UPA Med seeks to help UAP experiencers
Recently, the public and experts have been captivated by reports of unidentified flying objects (UAPs). As interest in this phenomenon grows, more witnesses are emerging with stories about encountering UAPs. These experiences leave some people struggling with physical symptoms such as headaches and nausea, or mental distress like anxiety and sleep disturbances.
Ted Roe, the co-founder and head of NARCAP (National Aviation Reporting Center on Anomalous Phenomena), opened up about his experiences with Unidentified Aerial Phenomenon (UAP) which led to him creating UAP Medical Coalition. He commented, “I’ve got a family history of these exposures (to UAP) that goes back to when I was five years old. And actually, there’s one or two before that that my family talks about. So I’ve been dealing with the subject all my life. My therapist was out to lunch in terms of UFOs in general, but she was good with trauma.”
Roe, the founder of UAPMC, was driven to create this service when they observed many medical and mental health professionals struggling to find adequate support on the topic of unidentified aerial phenomena (UAP). Further investigation revealed that community members were also experiencing distress in trying to access help. Thus, the platform was established as a collaborative space for these individuals and professionals alike.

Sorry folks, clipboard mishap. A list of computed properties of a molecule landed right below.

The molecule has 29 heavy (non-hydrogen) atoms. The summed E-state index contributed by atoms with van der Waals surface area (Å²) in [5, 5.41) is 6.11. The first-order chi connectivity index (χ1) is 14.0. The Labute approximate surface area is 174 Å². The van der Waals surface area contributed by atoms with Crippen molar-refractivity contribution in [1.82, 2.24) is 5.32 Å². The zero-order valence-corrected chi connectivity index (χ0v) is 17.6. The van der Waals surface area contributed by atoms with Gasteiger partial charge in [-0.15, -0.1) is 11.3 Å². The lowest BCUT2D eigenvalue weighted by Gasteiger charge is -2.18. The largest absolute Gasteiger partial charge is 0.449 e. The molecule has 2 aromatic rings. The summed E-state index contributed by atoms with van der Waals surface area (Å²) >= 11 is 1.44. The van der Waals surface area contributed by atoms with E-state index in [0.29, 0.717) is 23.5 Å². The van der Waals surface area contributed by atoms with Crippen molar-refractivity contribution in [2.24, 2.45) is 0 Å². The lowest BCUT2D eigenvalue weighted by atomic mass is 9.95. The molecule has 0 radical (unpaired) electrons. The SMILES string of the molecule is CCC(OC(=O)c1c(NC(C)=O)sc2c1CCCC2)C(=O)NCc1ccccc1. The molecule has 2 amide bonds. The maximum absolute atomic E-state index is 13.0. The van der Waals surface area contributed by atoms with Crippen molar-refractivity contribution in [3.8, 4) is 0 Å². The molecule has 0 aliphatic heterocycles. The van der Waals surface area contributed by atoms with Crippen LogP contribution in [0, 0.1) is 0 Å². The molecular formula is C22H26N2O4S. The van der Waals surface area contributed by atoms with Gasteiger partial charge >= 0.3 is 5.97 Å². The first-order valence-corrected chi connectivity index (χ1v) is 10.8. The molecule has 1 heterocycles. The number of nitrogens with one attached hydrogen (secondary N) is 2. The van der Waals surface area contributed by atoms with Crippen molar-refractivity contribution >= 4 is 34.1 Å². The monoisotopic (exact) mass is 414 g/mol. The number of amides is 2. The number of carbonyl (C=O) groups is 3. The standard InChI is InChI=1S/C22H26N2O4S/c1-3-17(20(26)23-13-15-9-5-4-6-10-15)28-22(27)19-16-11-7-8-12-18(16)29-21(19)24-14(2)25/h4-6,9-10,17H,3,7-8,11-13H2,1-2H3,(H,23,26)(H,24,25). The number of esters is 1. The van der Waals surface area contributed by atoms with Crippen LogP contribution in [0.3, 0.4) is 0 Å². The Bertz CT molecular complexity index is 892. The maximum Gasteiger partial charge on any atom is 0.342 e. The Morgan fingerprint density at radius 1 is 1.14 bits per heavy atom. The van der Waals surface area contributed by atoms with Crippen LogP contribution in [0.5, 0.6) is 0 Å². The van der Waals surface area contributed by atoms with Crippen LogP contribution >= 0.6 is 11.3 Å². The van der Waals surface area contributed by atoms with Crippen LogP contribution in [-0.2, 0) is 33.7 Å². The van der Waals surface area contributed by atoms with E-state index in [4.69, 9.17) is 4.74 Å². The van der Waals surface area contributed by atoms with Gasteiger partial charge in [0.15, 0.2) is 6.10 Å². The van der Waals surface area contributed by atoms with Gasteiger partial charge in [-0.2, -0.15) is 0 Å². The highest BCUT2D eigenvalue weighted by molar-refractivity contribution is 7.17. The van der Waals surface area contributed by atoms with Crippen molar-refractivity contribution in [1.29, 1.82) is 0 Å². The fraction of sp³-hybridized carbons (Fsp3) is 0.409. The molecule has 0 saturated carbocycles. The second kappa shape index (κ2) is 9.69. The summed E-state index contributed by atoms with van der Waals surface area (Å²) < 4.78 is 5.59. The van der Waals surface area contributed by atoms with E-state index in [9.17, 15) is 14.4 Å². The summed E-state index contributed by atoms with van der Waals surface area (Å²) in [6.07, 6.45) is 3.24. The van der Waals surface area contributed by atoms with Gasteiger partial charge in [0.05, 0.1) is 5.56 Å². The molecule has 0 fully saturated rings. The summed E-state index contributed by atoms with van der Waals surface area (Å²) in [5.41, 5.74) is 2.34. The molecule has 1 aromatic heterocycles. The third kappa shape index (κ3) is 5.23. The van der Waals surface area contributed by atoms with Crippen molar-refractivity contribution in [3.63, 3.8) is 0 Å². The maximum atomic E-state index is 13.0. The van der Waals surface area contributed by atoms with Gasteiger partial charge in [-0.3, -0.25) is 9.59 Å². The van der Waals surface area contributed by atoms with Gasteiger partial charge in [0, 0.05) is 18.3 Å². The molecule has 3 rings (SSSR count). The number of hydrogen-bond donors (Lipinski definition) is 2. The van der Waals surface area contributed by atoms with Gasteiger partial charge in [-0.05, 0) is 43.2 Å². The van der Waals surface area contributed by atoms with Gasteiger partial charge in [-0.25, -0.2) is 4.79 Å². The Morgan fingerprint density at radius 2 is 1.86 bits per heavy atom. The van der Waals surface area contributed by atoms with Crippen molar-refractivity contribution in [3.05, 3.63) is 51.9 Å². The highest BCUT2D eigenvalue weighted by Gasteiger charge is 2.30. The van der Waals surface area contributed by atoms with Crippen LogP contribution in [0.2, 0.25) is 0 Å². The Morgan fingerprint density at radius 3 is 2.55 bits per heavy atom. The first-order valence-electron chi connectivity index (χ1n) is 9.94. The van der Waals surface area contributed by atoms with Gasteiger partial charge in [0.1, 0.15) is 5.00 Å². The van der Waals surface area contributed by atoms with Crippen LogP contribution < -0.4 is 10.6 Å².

Not long ago, Garry Nolan, a Professor of Microbiology and Immunology at Stanford University School of Medicine, performed an investigation to evaluate the likelihood that UAP (unidentified aerial phenomena) could have on wellness in humans.
This research was conducted on a small group of people who declared that they had experienced encounters with Unidentified Aerial Phenomena (UAPs), and the findings were compared to those from a control group who hadn’t. The results highlighted various dissimilarities between both groups, such as alterations in brain activity and structure, alongside different biochemical markers.
The study revealed that those who reported UAP encounters displayed heightened neural activity in specific areas of the brain, including regions responsible for managing stress and processing traumatic memories. Furthermore, alterations in neurotransmitters and biochemicals occurred which could be suggestive of changes to cognitive function.
UAP Med is a collaboration of gifted individuals from varying backgrounds. The team consists of psychologists, educators, veterans, professionals and scientists who have come together to make an impact on the people they help.
To learn more about UAP Med and its services, please visit their website at uapmed.org